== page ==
Conflict Minerals Regulation
Regulation (EU) 2017/821 of the European Parliament and of the council of 17 May 2017 laying down supply chain due diligence obligations for Union importers of tin, tantalum and tungsten, their ores, and gold originating from conflict-affected and high-risk (Conflict Minerals Regulation) obliges Union importers to identify risks and mitigating responses in their supply chains.
In this way a considerable contribution to the avoidance and the financing of conflicts by means of profits from the extraction of and the trade with raw materials, and the severe violations of human rights associated with it, is made. The obligations of Union importers have been applicable since from 1 January 2021. Subsequent controls by the competent authorities will start in 2022 and comprise the imports of 2021.
Union importers are enterprises, which import minerals or metals for the first time into the European Union and whose imports exceed a certain threshold value cited in the regulation. This should guarantee that, on the one hand, at least 95% of all EU-wide imports fall within the scope of this Regulation, and on the other hand, that small enterprises are exempted. The Regulation doesn’t apply to scrap and recycling metals.
The European Commission maintains a list of countries considered conflict-affected and high-risk, as determined by experts. It features countries whose natural resources include minerals in high demand, and are either suffering from armed conflicts, such as civil war or have weak governance and systematic violations of international law, including human rights. The list is updated on a quarterly basis.
Within the framework of responsible procurement policy, Union importers have to organise their supply chain according to the OECD Due Diligence Guidance for Responsible Supply Chains of Minerals from conflict-affected and high-risk areas. In this context the following measures are to be taken:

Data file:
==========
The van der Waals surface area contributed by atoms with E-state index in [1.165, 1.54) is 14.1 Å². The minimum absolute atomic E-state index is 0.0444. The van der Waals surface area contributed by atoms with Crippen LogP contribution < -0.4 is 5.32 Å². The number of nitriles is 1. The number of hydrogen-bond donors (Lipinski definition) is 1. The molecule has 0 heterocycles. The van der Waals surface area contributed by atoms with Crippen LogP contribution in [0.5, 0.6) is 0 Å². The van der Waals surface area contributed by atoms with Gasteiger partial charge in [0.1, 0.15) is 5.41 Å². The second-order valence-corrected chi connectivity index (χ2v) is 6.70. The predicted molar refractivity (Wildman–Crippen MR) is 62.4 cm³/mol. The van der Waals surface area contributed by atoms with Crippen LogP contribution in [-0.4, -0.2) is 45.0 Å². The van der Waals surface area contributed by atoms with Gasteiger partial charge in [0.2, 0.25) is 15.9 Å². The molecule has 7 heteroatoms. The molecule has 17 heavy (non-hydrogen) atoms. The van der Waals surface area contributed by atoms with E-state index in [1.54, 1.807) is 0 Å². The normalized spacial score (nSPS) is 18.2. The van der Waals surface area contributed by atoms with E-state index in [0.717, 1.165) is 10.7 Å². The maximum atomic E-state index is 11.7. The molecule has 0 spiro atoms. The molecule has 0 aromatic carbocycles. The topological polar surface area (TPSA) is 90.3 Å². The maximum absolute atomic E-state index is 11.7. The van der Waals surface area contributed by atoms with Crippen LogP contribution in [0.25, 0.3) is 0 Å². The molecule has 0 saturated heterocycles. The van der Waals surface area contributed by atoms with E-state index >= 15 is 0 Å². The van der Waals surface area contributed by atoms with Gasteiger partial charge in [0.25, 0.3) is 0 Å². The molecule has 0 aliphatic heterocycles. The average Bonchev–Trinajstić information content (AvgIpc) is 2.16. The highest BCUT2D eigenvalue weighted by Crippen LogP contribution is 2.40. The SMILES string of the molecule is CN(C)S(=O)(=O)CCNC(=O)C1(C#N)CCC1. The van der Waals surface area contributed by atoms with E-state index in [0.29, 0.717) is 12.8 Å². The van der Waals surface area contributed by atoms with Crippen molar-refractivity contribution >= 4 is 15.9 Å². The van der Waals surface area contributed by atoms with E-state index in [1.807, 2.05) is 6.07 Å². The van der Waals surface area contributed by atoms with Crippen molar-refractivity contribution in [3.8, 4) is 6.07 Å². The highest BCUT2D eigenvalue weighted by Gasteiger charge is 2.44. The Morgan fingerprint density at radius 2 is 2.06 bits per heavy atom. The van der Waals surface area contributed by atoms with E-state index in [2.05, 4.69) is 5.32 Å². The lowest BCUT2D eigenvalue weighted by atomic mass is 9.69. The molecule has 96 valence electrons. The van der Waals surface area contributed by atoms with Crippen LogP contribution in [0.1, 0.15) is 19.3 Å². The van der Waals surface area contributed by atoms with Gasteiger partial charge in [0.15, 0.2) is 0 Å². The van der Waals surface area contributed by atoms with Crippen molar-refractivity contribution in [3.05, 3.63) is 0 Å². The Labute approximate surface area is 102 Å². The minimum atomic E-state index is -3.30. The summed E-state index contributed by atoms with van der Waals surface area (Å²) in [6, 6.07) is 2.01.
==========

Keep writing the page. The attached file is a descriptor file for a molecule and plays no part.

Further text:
- Development of a management system
- Risk assessment in the supply chain
- Introduction of a risk management strategy
- Independent audit for selected points of the supply chain
Due to the great number of certification systems already existing on a voluntary basis, and in order to avoid double charging the Conflict Minerals Regulation provides for the recognition of these, already existing, certification systems under certain conditions. The European Commission will therefore publish a regularly updated lists with all recognized systems and corresponding responsible metallurgical plants and refineries.
The Conflict Minerals Regulation is directly applicable. By means of the amendment to the Austrian Mineral Resources Act (“Mineralrohstoffgesetz”) accompanying provisions to EU Regulation 2017/821 were created. The Federal Minister of Finance entrusted the Directorate of Mineral Resources Policy (Directorate VI/5) with the direct implementation. The amendment provides that Union importers have to notify the initial EU imports in Austria to the competent authority by March 31. Furthermore, it regulates how the authority should act if a notification is missing or inadequate or if the ex-post check demonstrates that the Union importer did not meet all provisions of the Conflict Minerals Regulation.
The Federal Ministry of Finance (BMF) is authorised to communicate the customs and import data falling within the scope of Regulation 2017/821 to the competent authority.
The competent authority is entitled to publish a list of the names and web addresses of the Union importers that are above the thresholds and are therefore subject to the control of the competent authority on the homepage of the BMF.
- Full text of the Conflict Minerals Regulation: www.eur-lex.europe.eu
- Delegated Act on the current thresholds: www.ec.europa.eu
- List of conflict-affected and high-risk areas: www.cahraslist.net
- Due Diligence Ready! - Guidance for SMEs: www.ec.europa.eu
- More information from OECD : www.oecd.org
- Support for entrepreneurs from the European Commission: www.ec.europa.eu
- Information from the European Parliament: www.oeil.secure.europarl.europa.eu
- FAQ How to address bribery and corruption risks in mineral supply chains (OECD): www.mneguidelines.oecd.org